For Tony Branquinho, rodeo is more than something that happens one weekend in Clovis in April. Rodeo is his life, and has been since before he was born.
“My mom was riding while she was pregnant with me,” he said. “I was on a horse when I was a baby and still had to be held on. We have pictures when I was 4 or 5 being led around on a horse. It’s in my DNA.”
Branquinho, 40, grew up on a ranch in Southern California that was a 30-minute car ride from Santa Maria. He and his siblings spent the majority of their time working cows with their dad. Days started at 5 a.m. and ended after dark.
“My grandpa couldn’t understand it. Why would us kids go out and work cows all day, come home, and go out and get on another group of horses and ride until after dark? It all comes back to my DNA, I guess.”
Branquinho has competed in rodeo events since he was a child, earning his first buckle at 8 years old. He continued to compete through high school, and competed for his junior college as well. After taking time off from school to help with the family farm, Branquinho returned to school at Fresno State, competing on the school’s rodeo team with his younger brother.
“We’re five years apart, so we never got to high school rodeo together. Being able to compete in roping with him in college was a good reason for me to go back to school. I wanted my degree, but this was incentive for me.”
Branquinho obtained his degree in liberal arts from Fresno State and decided to go into teaching. That is how he ended up with his first job as a rodeo coach: Cal Poly hired him in the fall 2006. He worked there for seven years. He then took some time off from coaching.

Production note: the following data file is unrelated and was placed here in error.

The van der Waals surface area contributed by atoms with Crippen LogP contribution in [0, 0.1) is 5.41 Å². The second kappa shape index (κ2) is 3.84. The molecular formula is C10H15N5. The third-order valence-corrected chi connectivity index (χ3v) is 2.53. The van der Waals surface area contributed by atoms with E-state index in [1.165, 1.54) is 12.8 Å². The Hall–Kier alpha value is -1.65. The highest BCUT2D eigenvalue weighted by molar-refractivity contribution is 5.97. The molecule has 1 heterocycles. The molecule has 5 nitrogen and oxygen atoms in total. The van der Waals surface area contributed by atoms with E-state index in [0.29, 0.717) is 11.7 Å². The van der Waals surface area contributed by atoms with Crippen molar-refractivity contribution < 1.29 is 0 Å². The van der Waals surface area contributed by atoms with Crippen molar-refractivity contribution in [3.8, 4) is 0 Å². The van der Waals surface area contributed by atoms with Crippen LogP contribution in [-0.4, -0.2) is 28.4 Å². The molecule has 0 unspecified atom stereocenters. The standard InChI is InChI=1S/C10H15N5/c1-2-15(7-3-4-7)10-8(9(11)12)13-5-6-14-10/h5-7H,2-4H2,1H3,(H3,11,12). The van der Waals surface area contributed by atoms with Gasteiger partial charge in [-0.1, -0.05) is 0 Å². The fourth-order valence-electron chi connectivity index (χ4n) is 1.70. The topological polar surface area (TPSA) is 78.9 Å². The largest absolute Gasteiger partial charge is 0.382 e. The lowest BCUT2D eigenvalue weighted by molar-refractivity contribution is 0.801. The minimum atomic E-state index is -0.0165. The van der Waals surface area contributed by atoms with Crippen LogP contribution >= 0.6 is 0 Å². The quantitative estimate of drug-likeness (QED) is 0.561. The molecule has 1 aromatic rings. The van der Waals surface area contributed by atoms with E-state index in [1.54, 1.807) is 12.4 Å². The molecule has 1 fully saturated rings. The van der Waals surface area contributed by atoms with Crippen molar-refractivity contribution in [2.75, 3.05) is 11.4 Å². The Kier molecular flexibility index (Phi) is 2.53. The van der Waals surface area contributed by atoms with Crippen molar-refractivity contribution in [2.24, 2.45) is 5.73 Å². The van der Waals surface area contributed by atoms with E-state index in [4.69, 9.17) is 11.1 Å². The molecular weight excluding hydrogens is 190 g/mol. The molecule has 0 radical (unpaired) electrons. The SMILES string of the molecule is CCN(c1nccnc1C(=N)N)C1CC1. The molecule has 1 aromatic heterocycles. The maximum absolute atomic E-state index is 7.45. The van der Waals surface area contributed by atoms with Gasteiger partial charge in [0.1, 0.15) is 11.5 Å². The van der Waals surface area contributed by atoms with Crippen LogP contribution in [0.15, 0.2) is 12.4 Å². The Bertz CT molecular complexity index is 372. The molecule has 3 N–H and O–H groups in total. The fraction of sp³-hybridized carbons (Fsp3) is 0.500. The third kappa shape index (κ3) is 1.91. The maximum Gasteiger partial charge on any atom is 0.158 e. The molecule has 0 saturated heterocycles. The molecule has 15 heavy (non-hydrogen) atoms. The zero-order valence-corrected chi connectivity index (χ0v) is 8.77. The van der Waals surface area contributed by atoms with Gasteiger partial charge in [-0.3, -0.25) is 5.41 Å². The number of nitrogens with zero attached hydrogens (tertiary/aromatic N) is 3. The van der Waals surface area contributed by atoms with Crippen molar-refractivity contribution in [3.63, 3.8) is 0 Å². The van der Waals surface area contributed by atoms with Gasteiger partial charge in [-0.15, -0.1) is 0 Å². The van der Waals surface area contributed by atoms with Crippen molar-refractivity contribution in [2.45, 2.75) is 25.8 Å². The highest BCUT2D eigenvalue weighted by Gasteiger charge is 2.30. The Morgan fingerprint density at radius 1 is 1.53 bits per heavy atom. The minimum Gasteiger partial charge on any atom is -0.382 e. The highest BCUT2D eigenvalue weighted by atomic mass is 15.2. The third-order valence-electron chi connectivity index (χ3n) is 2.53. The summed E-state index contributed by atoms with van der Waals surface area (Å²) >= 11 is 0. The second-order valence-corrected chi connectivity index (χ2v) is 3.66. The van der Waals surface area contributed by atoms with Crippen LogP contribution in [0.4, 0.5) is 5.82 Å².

After about a year off, Branquinho decided that coaching was where he needed to be.
“I loved it too much to quit,” he smiled. “I love teaching kids and I love being around horses. That’s what I realized with that time off. I needed to get back into it.”
Branquinho spent the spring 2015 semester as an interim coach at Fresno State, and the school officially hired him in the fall 2015 semester.
Branquinho’s students vouched for his talents as coach.
Colton Campbell is the captain of the men’s rodeo team, and he says that the new coach’s influence was immediate.
“Having Tony around, we have scheduled practices and meetings and stuff. We’re not just out here screwing off anymore, we’re actually learning and improving and doing really well.”
Billie Holman, captain of the woman’s rodeo team, agreed with Campbell’s assessment of Branquinho as their coach.
“We have national standing,” commented Holman. “We’re placed in the state and doing really well. The team has really progressed with coach around. It’s great.”
Branquinho encourages a family environment with his team, allowing them to call him “Tony” instead of “Coach.” They have laid-back meetings and often laugh and joke with each other. Some of the rodeo team members even attempt to rope others. They are all very comfortable with each other, and Branquinho keeps the atmosphere one of friendship instead of competition.
“Even though our events are individual, these student athletes understand that we’re competing as a team,” Branquinho said. “It’s like in basketball. It’s not the name on the back of the jersey. It’s the name on the front.”
When he’s not coaching at Fresno State, Branquinho has four horses of his own, which he shares with his wife and his two daughters. He said that he pays for the animals, but his girls have commandeered them, using them to compete in the rodeo events that he enjoys himself. He enjoys anything that involves the outdoors, but says that the equestrian lifestyle is his lifestyle of choice.
“It’s in my DNA, and it’s not going anywhere.”